Cannabis Health speaks to Kiran Sidhu, CEO of Halo Labs, about the African cannabis sector, the impact of COVID-19 and his predictions for 2021.
According to BDS Analytics, the data partner for the US National Cannabis Industry Association, Halo is the top company in the state of Oregon for sales of cannabis flower, number three for concentrates and pre-rolls.
The growing company has expanded to the UK (with the acquisition of CanMart) and Lesotho, a small country located just south of Johannesburg. Lesotho is the first African country to legalise the cultivation and manufacturing of medical cannabis and one of the world’s most sought-after locations for cannabis production.
Halo’s cultivation site in Lesotho is operated by Bophelo Bioscience, a holder of one of a limited number of licences issued in the country.
Following a series of high-value acquisitions – including the UK’s CanMart and Oregon-based company, Winberry Farms – the company has experienced a rapid growth in sales in 2020. This week, the company reported a 32 percent year over year growth in the state of Oregon, with retail sales reaching $89.9 million in November 2020.
Sidhu tells us about the origins of Halo Labs, the company’s expansion to the UK and its growing operations in the African cannabis sector.
CH: Tell us about the origins of Halo Labs and your journey as a company.
KS: Halo labs started in 2017 in Andreas Met’s [co-founder of Halo] chicken coop. At the time, we were known in the industry as blasters, so effectively we took raw cannabis, put them in butane and then through that process we made vaporiser cartridges.
Now we span four countries, the UK, Lesotho, the United States and soon Canada. We make about 10 products in the state of Oregon and we’re growing in California – we’re working on building a very large cultivation site, which is the largest in Northern California.
In Lesotho, Louisa [Mojela], our chairperson, founded Bophelo Bioscience, which is arguably one of the largest grows in the world in terms of licensed space.
I view Halo, in a strange way, as two distinct businesses. It’s one that is North American, which is much more recreationally focused and it’s one that is outside North America, which is what we call a seed to sale distribution system, from Lesotho to Malta and then from Malta onward into the UK.
CH: What are some of the main challenges of working in the cannabis sector?
KS: A lot of people look at cannabis as this sexy business, like something technological. But really, at the end of the day, cannabis is a bricks and mortars, manufacturing, cultivation business.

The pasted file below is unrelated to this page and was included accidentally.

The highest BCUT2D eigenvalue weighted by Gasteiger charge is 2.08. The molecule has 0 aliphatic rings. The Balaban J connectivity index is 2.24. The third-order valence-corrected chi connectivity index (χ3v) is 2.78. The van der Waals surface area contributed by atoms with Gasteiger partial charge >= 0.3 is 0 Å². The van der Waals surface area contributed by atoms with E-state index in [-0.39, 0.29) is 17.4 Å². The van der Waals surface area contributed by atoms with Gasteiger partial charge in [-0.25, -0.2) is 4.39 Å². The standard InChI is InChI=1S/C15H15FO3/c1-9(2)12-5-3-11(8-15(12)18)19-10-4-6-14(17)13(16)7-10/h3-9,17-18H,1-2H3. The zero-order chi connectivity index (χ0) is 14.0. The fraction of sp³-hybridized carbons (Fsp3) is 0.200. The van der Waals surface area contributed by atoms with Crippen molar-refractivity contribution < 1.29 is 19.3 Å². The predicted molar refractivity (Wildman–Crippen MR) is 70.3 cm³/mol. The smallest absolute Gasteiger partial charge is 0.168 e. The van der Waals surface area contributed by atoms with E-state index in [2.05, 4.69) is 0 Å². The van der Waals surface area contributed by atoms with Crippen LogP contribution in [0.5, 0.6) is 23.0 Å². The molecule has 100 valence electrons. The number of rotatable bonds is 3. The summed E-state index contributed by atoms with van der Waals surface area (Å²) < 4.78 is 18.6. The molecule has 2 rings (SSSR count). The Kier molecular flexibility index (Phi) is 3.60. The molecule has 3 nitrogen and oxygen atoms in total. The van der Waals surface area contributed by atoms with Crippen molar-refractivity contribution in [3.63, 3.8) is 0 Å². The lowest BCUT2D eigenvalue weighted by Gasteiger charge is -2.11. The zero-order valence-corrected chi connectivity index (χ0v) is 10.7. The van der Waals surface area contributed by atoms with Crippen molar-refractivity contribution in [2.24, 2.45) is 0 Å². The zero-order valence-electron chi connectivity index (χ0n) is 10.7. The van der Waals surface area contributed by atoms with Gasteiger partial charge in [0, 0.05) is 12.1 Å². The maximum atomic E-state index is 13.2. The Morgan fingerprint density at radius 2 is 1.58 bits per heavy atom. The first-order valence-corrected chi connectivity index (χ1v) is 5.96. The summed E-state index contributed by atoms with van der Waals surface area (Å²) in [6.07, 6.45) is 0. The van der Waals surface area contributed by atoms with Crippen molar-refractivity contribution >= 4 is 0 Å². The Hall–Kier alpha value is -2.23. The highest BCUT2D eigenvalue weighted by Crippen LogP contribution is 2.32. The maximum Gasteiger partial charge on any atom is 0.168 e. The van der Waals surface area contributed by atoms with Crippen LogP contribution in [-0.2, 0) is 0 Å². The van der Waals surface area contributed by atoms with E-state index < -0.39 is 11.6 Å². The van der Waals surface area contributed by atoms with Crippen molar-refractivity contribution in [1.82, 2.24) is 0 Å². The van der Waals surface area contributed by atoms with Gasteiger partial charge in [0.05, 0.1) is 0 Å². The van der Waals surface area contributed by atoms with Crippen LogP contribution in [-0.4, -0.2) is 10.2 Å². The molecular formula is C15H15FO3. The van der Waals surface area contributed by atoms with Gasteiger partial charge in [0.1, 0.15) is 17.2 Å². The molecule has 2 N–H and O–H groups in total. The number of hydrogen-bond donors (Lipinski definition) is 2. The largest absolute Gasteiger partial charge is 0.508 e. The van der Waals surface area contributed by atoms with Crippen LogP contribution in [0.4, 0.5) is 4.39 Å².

It’s extremely working capital intensive without the ability, at least in the US, to access bank lines because banking isn’t available to us.
In a strange way, we work in the shadows, even though we have a legal business. There’s a lot of cash movement as you’re not allowed to use credit cards in the United States. Mainstream banking, like Santander or Barclays isn’t available to us so we tend to work with local credit unions. Even if we move money across state lines, that’s a violation of federal law.
CH: Why is Lesotho such a hotbed for cannabis manufacturing?
KS: Our roots as a company in the United States are in the Emerald triangle, an area north of Napa Valley, to the south of Grants Pass in Oregon and up and down the spine of what’s known as the 101 Highway.
This is where 90 percent of all cannabis in North America was supplied prior to legalisation. What the Carolinas are to tobacco and the Great Plains are to wheat, the Emerald Triangle is to cannabis
Lesotho, which is the Emerald triangle of Africa, has always been the place where cannabis has flourished. It has always been the breadbasket of cannabis in Africa.
A couple of years ago, the deputy prime minister [of Lesotho] said that when they were fighting apartheid, they said, ‘give us our land, our freedom and our cannabis’; that was their cry.
And they were one of the first states in Africa to INCB [International Narcotics Control Board] certification for exportation of cannabis. A lot of large companies piled in after that. I remember the valuations were preposterous and it became very hot.
CH: What drew you to Lesotho and working with Bophela Bioscience?